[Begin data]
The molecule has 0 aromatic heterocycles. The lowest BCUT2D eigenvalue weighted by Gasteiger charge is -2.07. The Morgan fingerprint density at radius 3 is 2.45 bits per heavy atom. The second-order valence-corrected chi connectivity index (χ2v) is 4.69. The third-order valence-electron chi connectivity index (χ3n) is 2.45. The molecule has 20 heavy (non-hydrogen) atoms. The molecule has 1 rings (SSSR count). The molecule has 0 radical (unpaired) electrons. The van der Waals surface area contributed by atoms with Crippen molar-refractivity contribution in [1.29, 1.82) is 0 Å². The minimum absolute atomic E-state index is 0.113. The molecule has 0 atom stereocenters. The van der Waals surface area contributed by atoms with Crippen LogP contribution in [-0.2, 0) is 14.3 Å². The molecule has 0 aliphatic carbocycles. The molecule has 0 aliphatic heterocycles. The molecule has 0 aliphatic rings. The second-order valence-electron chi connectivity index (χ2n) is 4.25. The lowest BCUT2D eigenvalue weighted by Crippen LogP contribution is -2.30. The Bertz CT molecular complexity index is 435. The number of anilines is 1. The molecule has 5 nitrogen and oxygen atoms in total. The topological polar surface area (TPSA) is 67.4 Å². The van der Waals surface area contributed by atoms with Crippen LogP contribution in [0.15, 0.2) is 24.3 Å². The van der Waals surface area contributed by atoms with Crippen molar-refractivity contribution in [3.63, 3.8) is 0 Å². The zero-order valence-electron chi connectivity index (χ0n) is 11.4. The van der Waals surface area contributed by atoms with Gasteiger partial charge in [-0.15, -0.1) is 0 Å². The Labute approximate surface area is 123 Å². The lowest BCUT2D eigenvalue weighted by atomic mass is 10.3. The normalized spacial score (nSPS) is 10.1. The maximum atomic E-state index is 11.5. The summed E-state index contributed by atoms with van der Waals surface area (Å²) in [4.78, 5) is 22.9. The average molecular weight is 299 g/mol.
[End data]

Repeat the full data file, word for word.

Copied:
The molecule has 0 aromatic heterocycles. The lowest BCUT2D eigenvalue weighted by Gasteiger charge is -2.07. The Morgan fingerprint density at radius 3 is 2.45 bits per heavy atom. The second-order valence-corrected chi connectivity index (χ2v) is 4.69. The third-order valence-electron chi connectivity index (χ3n) is 2.45. The molecule has 20 heavy (non-hydrogen) atoms. The molecule has 1 rings (SSSR count). The molecule has 0 radical (unpaired) electrons. The van der Waals surface area contributed by atoms with Crippen molar-refractivity contribution in [1.29, 1.82) is 0 Å². The minimum absolute atomic E-state index is 0.113. The molecule has 0 atom stereocenters. The van der Waals surface area contributed by atoms with Crippen LogP contribution in [-0.2, 0) is 14.3 Å². The molecule has 0 aliphatic carbocycles. The molecule has 0 aliphatic heterocycles. The molecule has 0 aliphatic rings. The second-order valence-electron chi connectivity index (χ2n) is 4.25. The lowest BCUT2D eigenvalue weighted by Crippen LogP contribution is -2.30. The Bertz CT molecular complexity index is 435. The number of anilines is 1. The molecule has 5 nitrogen and oxygen atoms in total. The topological polar surface area (TPSA) is 67.4 Å². The van der Waals surface area contributed by atoms with Crippen LogP contribution in [0.15, 0.2) is 24.3 Å². The van der Waals surface area contributed by atoms with Crippen molar-refractivity contribution in [3.63, 3.8) is 0 Å². The zero-order valence-electron chi connectivity index (χ0n) is 11.4. The van der Waals surface area contributed by atoms with Gasteiger partial charge in [-0.15, -0.1) is 0 Å². The Labute approximate surface area is 123 Å². The lowest BCUT2D eigenvalue weighted by atomic mass is 10.3. The normalized spacial score (nSPS) is 10.1. The maximum atomic E-state index is 11.5. The summed E-state index contributed by atoms with van der Waals surface area (Å²) in [4.78, 5) is 22.9. The average molecular weight is 299 g/mol.